This x-ray scan illustrates the maxilla and mandible, all the teeth including the "wisdom teeth," the frontal, nasal and maxillary sinus air spaces and the temporomandibular joint complex or "TMJ".
An Orthopantomogram (OPG), also known as an "orthopantogram" or "panorex", is a panoramic scanning dental X-ray of the upper and lower jaw. It shows a two-dimensional view of a half-circle from ear to ear.
Equipment Dental panoramic radiography equipment consists of a horizontal rotating arm which holds an X-ray source and a moving film mechanism (carrying a film) arranged at opposed extremities. The patient's skull sits between the X-ray generator and the film. The X-ray source is collimated toward the film, to give a beam shaped as a vertical blade having a width of 4-7mm when arriving on the film, after crossing the patient's skull. Also the height of that beam covers the mandibles and the maxilla regions. The arm moves and its movement may be described as a rotation around an instant centre which shifts on a dedicated trajectory.
The manufacturers propose different solutions for moving the arm, trying to maintain constant distance between the teeth to the film and generator. Also those moving solutions try to project the teeth arch as orthogonally as possible. It is impossible to select an ideal movement as the anatomy varies very much from person to person. Finally a compromise is selected by each manufacturer and results in magnification factors which vary strongly along the film (15%-30%). The patient positioning is very critical in regard to both sharpness and distortions.
The result is an image showing sharply the section along the mandible arch and blurred the rest. For example, the more radio-opaque anatomical region, the cervical vertebras (neck), shows as a wide and blurred vertical pillar overlapping the front teeth. The path where the anatomical elements are recorded sharply is called "focal path".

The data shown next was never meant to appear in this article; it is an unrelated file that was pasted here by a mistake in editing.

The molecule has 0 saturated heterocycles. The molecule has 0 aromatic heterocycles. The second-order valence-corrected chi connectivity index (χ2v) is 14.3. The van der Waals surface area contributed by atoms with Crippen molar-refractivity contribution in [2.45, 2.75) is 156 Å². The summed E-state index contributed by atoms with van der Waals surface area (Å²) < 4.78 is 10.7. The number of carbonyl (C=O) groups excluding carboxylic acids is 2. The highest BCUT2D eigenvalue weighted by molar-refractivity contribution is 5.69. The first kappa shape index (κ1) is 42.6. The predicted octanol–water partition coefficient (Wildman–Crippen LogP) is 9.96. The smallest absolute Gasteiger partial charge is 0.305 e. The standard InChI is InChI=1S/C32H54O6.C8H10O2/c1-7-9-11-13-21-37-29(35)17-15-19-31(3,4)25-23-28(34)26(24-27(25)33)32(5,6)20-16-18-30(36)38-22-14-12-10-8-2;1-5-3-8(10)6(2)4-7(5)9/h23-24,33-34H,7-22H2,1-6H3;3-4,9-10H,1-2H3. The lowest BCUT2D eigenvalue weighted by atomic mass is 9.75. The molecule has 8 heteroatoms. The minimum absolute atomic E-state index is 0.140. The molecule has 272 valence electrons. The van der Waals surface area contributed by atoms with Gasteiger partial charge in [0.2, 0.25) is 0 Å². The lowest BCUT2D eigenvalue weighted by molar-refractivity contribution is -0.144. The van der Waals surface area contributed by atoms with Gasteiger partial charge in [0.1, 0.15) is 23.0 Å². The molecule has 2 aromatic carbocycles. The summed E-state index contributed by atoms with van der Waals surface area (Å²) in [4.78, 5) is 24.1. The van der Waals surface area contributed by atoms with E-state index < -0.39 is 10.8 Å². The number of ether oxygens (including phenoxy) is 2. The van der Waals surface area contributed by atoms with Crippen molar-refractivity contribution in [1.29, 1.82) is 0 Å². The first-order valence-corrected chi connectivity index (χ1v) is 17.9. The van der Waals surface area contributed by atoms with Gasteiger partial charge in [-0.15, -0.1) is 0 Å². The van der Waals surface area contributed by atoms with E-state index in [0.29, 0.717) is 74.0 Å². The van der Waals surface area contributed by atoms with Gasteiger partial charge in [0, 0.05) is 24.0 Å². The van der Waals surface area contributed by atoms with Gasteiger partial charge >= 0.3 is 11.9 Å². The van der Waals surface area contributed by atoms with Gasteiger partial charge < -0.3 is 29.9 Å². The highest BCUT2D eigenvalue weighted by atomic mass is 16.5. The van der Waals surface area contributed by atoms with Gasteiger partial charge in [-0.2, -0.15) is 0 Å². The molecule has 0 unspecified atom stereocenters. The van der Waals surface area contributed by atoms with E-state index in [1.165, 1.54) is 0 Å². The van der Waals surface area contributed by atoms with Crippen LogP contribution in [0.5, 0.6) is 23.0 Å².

Dental X-rays radiology moves from film technology (involving a chemical developing process) to Digital X-ray which is based on electronic sensors and computers. One of the principal advantages compared to film based systems is the much greater exposure latitude. This means much less repeats, which also reduces patient exposure to radiation. Lost xrays can also be reprinted. Other significant advantages include instantly viewable images, ability to enhance images, ability to email images to practitioners and clients, easy and reliable document handling, reduced X-ray exposure, no darkroom is required, no chemicals are used.
One particular type of digital system uses a Photostimulable Phosphor Plate (aka PSP - Phosphor Plate) in place of the film. After X-ray exposure the plate (sheet) is placed in a special scanner where the latent formed image is retrieved point by point and digitized, using a laser light scanning. The digitized images are stored and displayed on the computer screen. This method is half way between old film based technology and the current direct digital imaging technology. It is similar to the film process because it involves the same image support handling and differs because the chemical development process is replaced by the scanning process. This is not much faster that film processing and the resolution and sensitivity performances are contested. However it has the clear advantage to be able to fit with any pre-existing equipment without any modification because it replaces just the existing film. Also some times the term "Digital X-rays" is used to designate the scanned film documents which further are handled by computers. In current state-of-the-art digital systems, the image quality is vastly superior to conventional film-based systems.
OPGs are used by Dentists to provide information on :
The most common use is to determine the status of wisdom teeth.